As readers of this issue (and recent prior issues) of Infrastructure may discern, we have begun to organize each issue around a theme. A tip of the hat to Bill Drexel, Chair of our Section’s Content Coordination Committee and Editor of Infrastructure, for developing and implementing this concept. A main theme for the current issue is “change”—specifically, change being wrought by what Bill aptly terms our “nation’s information-age electronic infrastructure.”
Yet as I review the current issue of Infrastructure, I am reminded of the French saying, “Plus ça change, plus c’est la même chose”—the more things change, the more they stay the same. There is no doubt that our economy, and our society, are in the midst of a fundamental transformation as we become further ensconced in the digital age. To remain relevant, our institutions, including our legal institutions, can and must adapt. But in doing so, we are guided by lessons learned from the past.
This is nowhere more true than in the case of the law. As the articles in this issue of Infrastructure illustrate, our legal system—and in particular, the legal principle of precedent—provides us with many tools to analyze novel and complex legal issues using established principles and constructs. Irrespective of whether you subscribe to the “development-by-accumulation” theory of progress or the episodic model of progress argued for by Thomas Kuhn in his book The Structure of Scientific Revolutions, our past provides the building blocks for future change.
These lessons certainly apply to the ABA and to our Section, both of which are undergoing change in order to stay relevant to the legal profession we serve. In my previous columns, I’ve mentioned our Section’s expanded outreach to Section members, including our Twitter feed, where we post timely links to legal developments of interest and importance to members. I again encourage all of you who are not yet following our Twitter feed to do so: our Twitter “handle” is @AmericanBarIRIS. While you are on Twitter, you also might want to check out the Twitter feeds of other ABA sections or of Judy Perry Martinez (@ABAPresident) and Trish Refo (@abapres_elect), who regularly tweet about ABA initiatives.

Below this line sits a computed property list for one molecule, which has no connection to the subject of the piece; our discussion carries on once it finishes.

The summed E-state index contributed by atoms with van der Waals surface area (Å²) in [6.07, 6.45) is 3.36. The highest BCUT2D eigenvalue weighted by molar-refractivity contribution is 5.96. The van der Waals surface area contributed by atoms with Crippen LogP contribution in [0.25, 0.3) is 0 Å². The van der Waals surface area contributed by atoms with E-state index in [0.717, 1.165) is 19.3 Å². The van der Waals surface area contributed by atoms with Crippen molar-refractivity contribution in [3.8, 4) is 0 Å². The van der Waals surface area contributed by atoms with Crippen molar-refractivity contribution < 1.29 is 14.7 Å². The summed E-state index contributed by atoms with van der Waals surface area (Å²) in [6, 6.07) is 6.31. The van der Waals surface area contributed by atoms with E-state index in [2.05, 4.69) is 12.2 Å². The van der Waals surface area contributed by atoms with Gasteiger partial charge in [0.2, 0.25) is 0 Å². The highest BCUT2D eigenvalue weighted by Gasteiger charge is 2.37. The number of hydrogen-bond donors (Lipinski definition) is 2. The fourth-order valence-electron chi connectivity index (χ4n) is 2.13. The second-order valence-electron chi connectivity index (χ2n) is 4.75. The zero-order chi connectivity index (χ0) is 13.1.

Another of our Section’s initiatives is to create additional “industry” committees of the Section to address emerging legal and regulatory issues arising from the digital age and the next generation of infrastructure service providers. We currently are working to create two new industry committees, one to address legal issues faced by the next wave of transportation service providers, focusing on automated vehicle providers and software-based ride-sharing transportation companies (what we tentatively call our “Transportation Service Providers Committee”), and another to address the legal issues faced by internet-based providers of information, entertainment, social networking, and other commercial services clothed with a public interest (to which we’ve given the working title “Internet-Based Service Providers Committee”). Both of these committees are at an embryonic stage. If you are interested in joining either of these committees and helping us launch them into the digital age, or if you know of any friends or colleagues who would be interested in doing so, please drop me a line.
As always, I welcome any thoughts, comments, or suggestions you have regarding our Section and how we might improve your experience as a Section member. I can be reached at email@example.com.